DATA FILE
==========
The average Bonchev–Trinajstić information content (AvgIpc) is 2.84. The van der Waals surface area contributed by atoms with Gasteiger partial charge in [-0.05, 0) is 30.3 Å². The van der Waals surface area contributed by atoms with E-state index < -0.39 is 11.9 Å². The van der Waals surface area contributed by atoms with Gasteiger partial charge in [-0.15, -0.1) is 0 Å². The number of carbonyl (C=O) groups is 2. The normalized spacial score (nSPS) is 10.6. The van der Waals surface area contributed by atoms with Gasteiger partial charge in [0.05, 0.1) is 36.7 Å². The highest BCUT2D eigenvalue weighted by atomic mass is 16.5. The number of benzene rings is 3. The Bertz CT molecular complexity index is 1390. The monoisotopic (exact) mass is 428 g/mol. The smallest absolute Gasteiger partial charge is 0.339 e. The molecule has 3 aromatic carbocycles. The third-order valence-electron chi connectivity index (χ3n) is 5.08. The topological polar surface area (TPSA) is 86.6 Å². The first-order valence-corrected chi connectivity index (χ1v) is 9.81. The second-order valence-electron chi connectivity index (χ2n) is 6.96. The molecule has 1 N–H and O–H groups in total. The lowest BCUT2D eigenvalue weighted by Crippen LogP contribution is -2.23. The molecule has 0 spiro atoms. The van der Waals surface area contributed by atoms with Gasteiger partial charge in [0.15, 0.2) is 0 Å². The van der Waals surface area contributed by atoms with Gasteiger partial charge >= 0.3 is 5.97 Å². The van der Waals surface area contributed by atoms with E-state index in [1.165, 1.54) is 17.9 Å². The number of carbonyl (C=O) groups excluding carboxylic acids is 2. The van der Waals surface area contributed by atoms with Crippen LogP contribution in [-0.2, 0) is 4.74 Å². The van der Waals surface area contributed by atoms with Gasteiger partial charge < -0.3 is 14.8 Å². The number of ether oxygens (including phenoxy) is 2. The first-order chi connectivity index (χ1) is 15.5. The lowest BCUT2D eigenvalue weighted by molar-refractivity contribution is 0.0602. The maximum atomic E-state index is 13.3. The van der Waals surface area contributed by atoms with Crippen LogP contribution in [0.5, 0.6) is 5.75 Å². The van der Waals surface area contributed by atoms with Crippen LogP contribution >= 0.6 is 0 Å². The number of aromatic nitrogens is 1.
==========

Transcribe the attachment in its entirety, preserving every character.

The average Bonchev–Trinajstić information content (AvgIpc) is 2.84. The van der Waals surface area contributed by atoms with Gasteiger partial charge in [-0.05, 0) is 30.3 Å². The van der Waals surface area contributed by atoms with E-state index < -0.39 is 11.9 Å². The van der Waals surface area contributed by atoms with Gasteiger partial charge in [-0.15, -0.1) is 0 Å². The number of carbonyl (C=O) groups is 2. The normalized spacial score (nSPS) is 10.6. The van der Waals surface area contributed by atoms with Gasteiger partial charge in [0.05, 0.1) is 36.7 Å². The highest BCUT2D eigenvalue weighted by atomic mass is 16.5. The number of benzene rings is 3. The Bertz CT molecular complexity index is 1390. The monoisotopic (exact) mass is 428 g/mol. The smallest absolute Gasteiger partial charge is 0.339 e. The molecule has 3 aromatic carbocycles. The third-order valence-electron chi connectivity index (χ3n) is 5.08. The topological polar surface area (TPSA) is 86.6 Å². The first-order valence-corrected chi connectivity index (χ1v) is 9.81. The second-order valence-electron chi connectivity index (χ2n) is 6.96. The molecule has 1 N–H and O–H groups in total. The lowest BCUT2D eigenvalue weighted by Crippen LogP contribution is -2.23. The molecule has 0 spiro atoms. The van der Waals surface area contributed by atoms with Gasteiger partial charge in [0.15, 0.2) is 0 Å². The van der Waals surface area contributed by atoms with Gasteiger partial charge >= 0.3 is 5.97 Å². The van der Waals surface area contributed by atoms with E-state index in [1.165, 1.54) is 17.9 Å². The number of carbonyl (C=O) groups excluding carboxylic acids is 2. The van der Waals surface area contributed by atoms with Crippen LogP contribution in [-0.2, 0) is 4.74 Å². The van der Waals surface area contributed by atoms with Gasteiger partial charge < -0.3 is 14.8 Å². The number of ether oxygens (including phenoxy) is 2. The first-order chi connectivity index (χ1) is 15.5. The lowest BCUT2D eigenvalue weighted by molar-refractivity contribution is 0.0602. The maximum atomic E-state index is 13.3. The van der Waals surface area contributed by atoms with Crippen LogP contribution in [0.5, 0.6) is 5.75 Å². The van der Waals surface area contributed by atoms with Crippen LogP contribution >= 0.6 is 0 Å². The number of aromatic nitrogens is 1.